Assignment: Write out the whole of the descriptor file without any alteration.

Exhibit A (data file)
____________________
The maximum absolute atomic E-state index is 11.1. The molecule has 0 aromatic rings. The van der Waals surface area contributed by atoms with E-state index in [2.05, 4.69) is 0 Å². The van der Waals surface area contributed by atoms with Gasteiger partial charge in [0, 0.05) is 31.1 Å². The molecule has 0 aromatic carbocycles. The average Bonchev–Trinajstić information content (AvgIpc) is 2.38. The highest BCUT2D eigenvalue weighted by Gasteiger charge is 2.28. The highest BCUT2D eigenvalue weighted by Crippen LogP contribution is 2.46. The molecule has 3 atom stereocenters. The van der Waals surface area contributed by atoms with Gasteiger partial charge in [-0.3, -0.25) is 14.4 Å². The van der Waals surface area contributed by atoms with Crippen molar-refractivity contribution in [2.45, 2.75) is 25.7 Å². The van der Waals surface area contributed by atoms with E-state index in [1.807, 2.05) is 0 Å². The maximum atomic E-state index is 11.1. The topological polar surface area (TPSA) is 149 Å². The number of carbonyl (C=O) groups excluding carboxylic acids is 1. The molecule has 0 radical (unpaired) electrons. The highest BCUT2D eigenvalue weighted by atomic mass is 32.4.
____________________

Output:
The maximum absolute atomic E-state index is 11.1. The molecule has 0 aromatic rings. The van der Waals surface area contributed by atoms with E-state index in [2.05, 4.69) is 0 Å². The van der Waals surface area contributed by atoms with Gasteiger partial charge in [0, 0.05) is 31.1 Å². The molecule has 0 aromatic carbocycles. The average Bonchev–Trinajstić information content (AvgIpc) is 2.38. The highest BCUT2D eigenvalue weighted by Gasteiger charge is 2.28. The highest BCUT2D eigenvalue weighted by Crippen LogP contribution is 2.46. The molecule has 3 atom stereocenters. The van der Waals surface area contributed by atoms with Gasteiger partial charge in [-0.3, -0.25) is 14.4 Å². The van der Waals surface area contributed by atoms with Crippen molar-refractivity contribution in [2.45, 2.75) is 25.7 Å². The van der Waals surface area contributed by atoms with E-state index in [1.807, 2.05) is 0 Å². The maximum atomic E-state index is 11.1. The topological polar surface area (TPSA) is 149 Å². The number of carbonyl (C=O) groups excluding carboxylic acids is 1. The molecule has 0 radical (unpaired) electrons. The highest BCUT2D eigenvalue weighted by atomic mass is 32.4.